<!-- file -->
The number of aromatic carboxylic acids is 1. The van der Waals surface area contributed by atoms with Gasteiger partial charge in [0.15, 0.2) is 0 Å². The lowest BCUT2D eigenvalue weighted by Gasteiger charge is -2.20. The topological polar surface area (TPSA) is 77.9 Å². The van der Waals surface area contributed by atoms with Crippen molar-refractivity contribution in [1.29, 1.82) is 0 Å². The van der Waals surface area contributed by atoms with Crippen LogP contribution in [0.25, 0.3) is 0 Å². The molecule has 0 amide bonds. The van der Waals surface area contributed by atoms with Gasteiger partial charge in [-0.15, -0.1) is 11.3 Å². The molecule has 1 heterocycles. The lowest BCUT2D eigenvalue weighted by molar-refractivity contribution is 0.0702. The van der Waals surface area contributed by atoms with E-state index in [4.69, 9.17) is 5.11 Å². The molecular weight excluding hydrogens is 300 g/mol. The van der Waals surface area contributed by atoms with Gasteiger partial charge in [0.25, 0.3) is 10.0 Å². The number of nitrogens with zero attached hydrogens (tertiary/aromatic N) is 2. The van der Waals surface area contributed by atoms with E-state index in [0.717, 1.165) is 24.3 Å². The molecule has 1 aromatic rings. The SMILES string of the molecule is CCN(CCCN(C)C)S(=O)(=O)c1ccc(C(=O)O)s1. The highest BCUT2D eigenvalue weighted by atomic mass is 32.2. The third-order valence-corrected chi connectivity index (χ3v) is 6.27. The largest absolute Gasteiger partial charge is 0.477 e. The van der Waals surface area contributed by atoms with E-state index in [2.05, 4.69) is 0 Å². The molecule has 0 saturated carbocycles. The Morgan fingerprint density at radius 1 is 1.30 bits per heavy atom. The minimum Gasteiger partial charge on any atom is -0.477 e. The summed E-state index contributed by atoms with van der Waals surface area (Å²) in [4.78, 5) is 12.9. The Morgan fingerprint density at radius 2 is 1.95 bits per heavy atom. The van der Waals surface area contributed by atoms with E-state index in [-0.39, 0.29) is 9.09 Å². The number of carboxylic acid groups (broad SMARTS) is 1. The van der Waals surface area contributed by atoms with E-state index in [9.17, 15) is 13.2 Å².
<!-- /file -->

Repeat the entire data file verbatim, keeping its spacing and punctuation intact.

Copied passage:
The number of aromatic carboxylic acids is 1. The van der Waals surface area contributed by atoms with Gasteiger partial charge in [0.15, 0.2) is 0 Å². The lowest BCUT2D eigenvalue weighted by Gasteiger charge is -2.20. The topological polar surface area (TPSA) is 77.9 Å². The van der Waals surface area contributed by atoms with Crippen molar-refractivity contribution in [1.29, 1.82) is 0 Å². The van der Waals surface area contributed by atoms with Crippen LogP contribution in [0.25, 0.3) is 0 Å². The molecule has 0 amide bonds. The van der Waals surface area contributed by atoms with Gasteiger partial charge in [-0.15, -0.1) is 11.3 Å². The molecule has 1 heterocycles. The lowest BCUT2D eigenvalue weighted by molar-refractivity contribution is 0.0702. The van der Waals surface area contributed by atoms with E-state index in [4.69, 9.17) is 5.11 Å². The molecular weight excluding hydrogens is 300 g/mol. The van der Waals surface area contributed by atoms with Gasteiger partial charge in [0.25, 0.3) is 10.0 Å². The number of nitrogens with zero attached hydrogens (tertiary/aromatic N) is 2. The van der Waals surface area contributed by atoms with E-state index in [0.717, 1.165) is 24.3 Å². The molecule has 1 aromatic rings. The SMILES string of the molecule is CCN(CCCN(C)C)S(=O)(=O)c1ccc(C(=O)O)s1. The highest BCUT2D eigenvalue weighted by atomic mass is 32.2. The third-order valence-corrected chi connectivity index (χ3v) is 6.27. The largest absolute Gasteiger partial charge is 0.477 e. The van der Waals surface area contributed by atoms with E-state index in [2.05, 4.69) is 0 Å². The molecule has 0 saturated carbocycles. The Morgan fingerprint density at radius 1 is 1.30 bits per heavy atom. The minimum Gasteiger partial charge on any atom is -0.477 e. The summed E-state index contributed by atoms with van der Waals surface area (Å²) in [4.78, 5) is 12.9. The Morgan fingerprint density at radius 2 is 1.95 bits per heavy atom. The van der Waals surface area contributed by atoms with E-state index in [-0.39, 0.29) is 9.09 Å². The number of carboxylic acid groups (broad SMARTS) is 1. The van der Waals surface area contributed by atoms with E-state index in [9.17, 15) is 13.2 Å².